Chronic pain was originally defined as pain lasting 3-6 months after onset, but has since been described as pain that extends beyond the healing period, disrupts sleep or normal activities, and is not explained by the low levels of pathology that characterize the disease or condition (JCAHO 2001 ). Patients with lower back pain, myofascial pain, and osteoarthritis (OA) are the most likely to suffer from chronic pain, which is one of the leading causes of disability within the work force (Yelin and Callahan 1995 ; CDC 2001 ; APF 2002 ). Over 40% of patients with musculoskeletal disease reported some form of disability, and more than half of working age people with musculoskeletal conditions were unable to work (Yelin and Callahan 1995 ; CDC 2001 ). According to the American College of Rheumatologists (ACR), 21 million Americans are affected by OA, which is associated with annual losses of 36 million workdays (Babul et al 2004 ; ACR 2005 ). The impact of chronic pain may be even greater; recent estimates by the Center for Disease Control place the number of adults with arthritis and chronic joint symptoms at around 70 million (CDC 2002 ). Living with chronic pain significantly reduces patients’ quality of life. In a study of 306 patients aged 55-74 years, patients with chronic pain in the hip or knee reported a significantly lower quality of life than a reference group not suffering from chronic pain (p < 0.045) (Hopman-Rock et al 1997 ). As outlined in Table 1 , untreated pain increases anxiety and depression, and is commonly associated with a decreased ability to cope (Eisendrath 1995 ; Yelin and Callahan 1995 ; APS 1996 ; Cohen et al 2000 ).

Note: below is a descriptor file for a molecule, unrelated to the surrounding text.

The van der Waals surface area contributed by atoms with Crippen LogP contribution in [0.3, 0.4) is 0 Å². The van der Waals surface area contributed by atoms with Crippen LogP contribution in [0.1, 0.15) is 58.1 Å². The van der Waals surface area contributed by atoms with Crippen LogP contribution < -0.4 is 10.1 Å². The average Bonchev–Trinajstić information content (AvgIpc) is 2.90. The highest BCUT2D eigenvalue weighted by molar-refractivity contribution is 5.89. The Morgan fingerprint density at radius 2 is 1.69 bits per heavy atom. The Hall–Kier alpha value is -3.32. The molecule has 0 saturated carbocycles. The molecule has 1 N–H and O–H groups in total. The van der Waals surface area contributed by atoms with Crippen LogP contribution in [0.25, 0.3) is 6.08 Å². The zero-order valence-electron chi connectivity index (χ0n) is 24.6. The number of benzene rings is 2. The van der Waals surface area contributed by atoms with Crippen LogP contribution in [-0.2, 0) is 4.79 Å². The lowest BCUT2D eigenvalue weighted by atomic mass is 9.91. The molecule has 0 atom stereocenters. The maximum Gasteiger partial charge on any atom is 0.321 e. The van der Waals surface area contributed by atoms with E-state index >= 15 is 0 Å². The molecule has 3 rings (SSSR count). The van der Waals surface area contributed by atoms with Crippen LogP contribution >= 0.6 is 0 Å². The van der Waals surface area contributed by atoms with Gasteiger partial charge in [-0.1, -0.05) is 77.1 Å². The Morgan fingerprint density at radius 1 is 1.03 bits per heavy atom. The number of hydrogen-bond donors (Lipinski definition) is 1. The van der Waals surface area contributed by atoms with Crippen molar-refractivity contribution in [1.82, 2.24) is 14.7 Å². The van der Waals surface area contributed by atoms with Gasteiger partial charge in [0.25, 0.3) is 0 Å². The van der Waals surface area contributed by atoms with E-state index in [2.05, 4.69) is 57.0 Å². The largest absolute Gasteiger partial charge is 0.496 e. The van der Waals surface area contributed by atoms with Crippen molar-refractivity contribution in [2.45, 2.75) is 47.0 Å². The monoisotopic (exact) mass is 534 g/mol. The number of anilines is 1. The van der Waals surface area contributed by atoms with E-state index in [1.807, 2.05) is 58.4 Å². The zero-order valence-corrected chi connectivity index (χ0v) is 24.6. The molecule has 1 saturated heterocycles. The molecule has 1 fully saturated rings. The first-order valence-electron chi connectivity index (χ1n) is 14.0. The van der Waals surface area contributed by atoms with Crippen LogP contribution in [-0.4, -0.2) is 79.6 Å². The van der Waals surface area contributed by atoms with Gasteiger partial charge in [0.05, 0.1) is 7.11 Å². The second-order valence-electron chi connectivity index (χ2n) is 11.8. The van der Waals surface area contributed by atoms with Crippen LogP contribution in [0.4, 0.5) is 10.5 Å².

The effects of chronic pain on patients’ quality of life are also reflected in the low degree of life satisfaction in patients with this condition (Laborde and Powers 1980 ). According to the American Pain Foundation, two thirds of chronic pain sufferers were unable to perform routine physical tasks or to enjoy their hobbies, even though they were taking pain medication (APF 2006). The impact of chronic pain is underscored by the finding that past, present, and future satisfaction scores (assessed on Cantril’s self-anchoring scale) showed that patients with severe OA had significantly lower life satisfaction scores than patients on hemodialysis (p < 0.05) (Laborde and Powers 1980 ). Sleep disturbance is another major concern of patients with noncancer chronic pain; poor sleep has been reported in 70% of patients in chronic pain clinics and in 60% of patients suffering from arthritis (Menefee, Cohen, et al 2000 ). A cross-sectional survey of 167 patients with chronic spinal pain showed that high sleep quality and low sleep latency correlated positively with a shorter duration of pain and improved physical functioning (Menefee, Frank, et al 2000 ). High pain scores were independent indicators of overall sleep quality and sleep latency (Menefee, Frank, et al 2000 ). A small comparative study between 16 healthy subjects and 14 patients with OA showed an association between chronic pain and changes in EEG sleep patterns (Leigh et al 1988 ). Significant increases in stage I sleep (drowsiness), accompanied by decreases in stage II sleep (sleep onset), were observed in patients with OA, compared with normal subjects (Leigh et al 1988 ). Chronic pain is also associated with considerable economic costs. In the US in 2002, total lost productivity costs due to arthritis and lower back pain were estimated at US $10.3 billion and $19.8 billion, respectively (Stewart et al 2003 ).